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Pakka House: A New Start for the Mustafa Family

In mid-2022, the usual seasonal monsoon rains came to southern Pakistan. Unlike past years, this time they refused to stop. With 500% more water than average pouring down, the entire landscape across Pakistan’s Sindh province became drenched. Rivers rapidly rose, spilling over their banks and sending floodwaters crashing into communities.  


Entire towns and villages were flooded with 33 million people impacted, 8 million displaced and more than 1,700 people killed. For those who survived the initial flooding, the aftermath was devastating. People couldn’t access clean water, food, or safe housing.  


The international relief community, including CORE, responded by providing immediate support through food and hygiene kits and ensuring residents had access to vital food and water.  


But even as those pressing needs were met, that relief often served as a bandage over a larger systemic wound that remained unaddressed. Countless people were still without homes, and as the flood waters remained high, many lost precious livestock and other steady income sources.  

An aerial view of Goth Hasham Chohan nearly two years after historic floods submerged much of the area

A Family’s Story of Perserverance

One of those affected was 35-year-old Ghulam Mustafa, who lived in the village of Goth Hasham Chohan. He, his wife, and their 6-year-old daughter lost everything in the flooding, including their home and livestock.  


They were subject to the continued monsoon rains with no roof over their heads. Things, to put it mildly, were miserable. The rain continuously soaked the family for the next three or so months. Even with food kits provided, they had little more than bread to eat on some days.  


No matter the assistance they’d received, it was still a far cry from what they once had. Eventually, Ghulam and his family began to rebuild their house on their own using the only material they had, mud.  


Unfortunately, while the mud would work in the short term to protect the family from the elements, it would do little to protect them from further flooding, leaving them back where they had started.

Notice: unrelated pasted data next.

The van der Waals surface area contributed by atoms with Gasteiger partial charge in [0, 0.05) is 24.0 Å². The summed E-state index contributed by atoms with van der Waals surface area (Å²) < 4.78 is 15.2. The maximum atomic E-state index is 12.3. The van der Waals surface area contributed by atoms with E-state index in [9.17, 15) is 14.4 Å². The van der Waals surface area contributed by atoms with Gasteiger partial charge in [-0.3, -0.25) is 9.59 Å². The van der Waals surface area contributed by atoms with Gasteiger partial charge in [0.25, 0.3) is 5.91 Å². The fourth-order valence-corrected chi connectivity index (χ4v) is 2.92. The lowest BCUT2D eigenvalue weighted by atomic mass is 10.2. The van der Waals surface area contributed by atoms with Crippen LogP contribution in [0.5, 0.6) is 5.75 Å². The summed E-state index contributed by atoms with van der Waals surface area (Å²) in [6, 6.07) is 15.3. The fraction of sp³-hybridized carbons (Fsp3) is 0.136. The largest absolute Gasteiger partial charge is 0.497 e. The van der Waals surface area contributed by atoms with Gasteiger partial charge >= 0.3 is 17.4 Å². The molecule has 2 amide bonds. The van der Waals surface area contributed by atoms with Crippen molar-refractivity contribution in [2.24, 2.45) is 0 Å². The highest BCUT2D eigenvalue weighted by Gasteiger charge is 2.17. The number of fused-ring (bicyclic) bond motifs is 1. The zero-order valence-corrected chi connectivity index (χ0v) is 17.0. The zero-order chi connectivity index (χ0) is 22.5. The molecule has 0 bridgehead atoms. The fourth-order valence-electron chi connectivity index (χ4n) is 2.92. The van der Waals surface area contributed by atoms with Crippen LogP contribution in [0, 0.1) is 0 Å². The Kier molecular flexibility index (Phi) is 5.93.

The Mustafa family cooks food together outside of their newly built home

But, before Ghulam got halfway finished, CORE reconnected with him. Through local partner Riverside Development Organization (RDO), CORE built his family a brick house, often referred to locally as a pakka house (a sturdy structure), including a kitchen space and detached bathroom. With this new house with its strong walls and solid roof, the family could finally get out of the rain and begin to rebuild the life they had lost.  


After CORE finished the work on his home, Ghulam said, “Let the flood come or rainfall; now our work is strong, now we care least about it. Earlier we were disturbed about where to go, but now we don’t need to go anywhere else. Now, we will ask Allah to send flood and rainfall. Now we have got a pakka house.” 

Community members work together on building structures to help shelter their animals 

CORE Looking Ahead at Climate Change

CORE recognizes the impact of climate change, which will only increase the frequency of natural disasters, particularly flooding, and understands the importance of helping residents prepare.  


To facilitate this, CORE, through its local partner, RDO, has implemented several preventative measures, including raising the foundations of homes in the village and building a bund wall around the community’s perimeter to help keep future flood waters at bay. CORE has also placed critical strategic egresses that will drain any water that makes its way into the village. 


Between Goth Hasham Chohan and Dodha, CORE repaired 28 houses and built 23 sturdy stone homes for 51 families, providing these two communities with peace of mind for the future. Climate change will worsen these problems, but that is no excuse to allow communities to suffer.


CORE will continue working globally to respond to crises as they happen and empower communities to safeguard themselves from future climate-related disasters.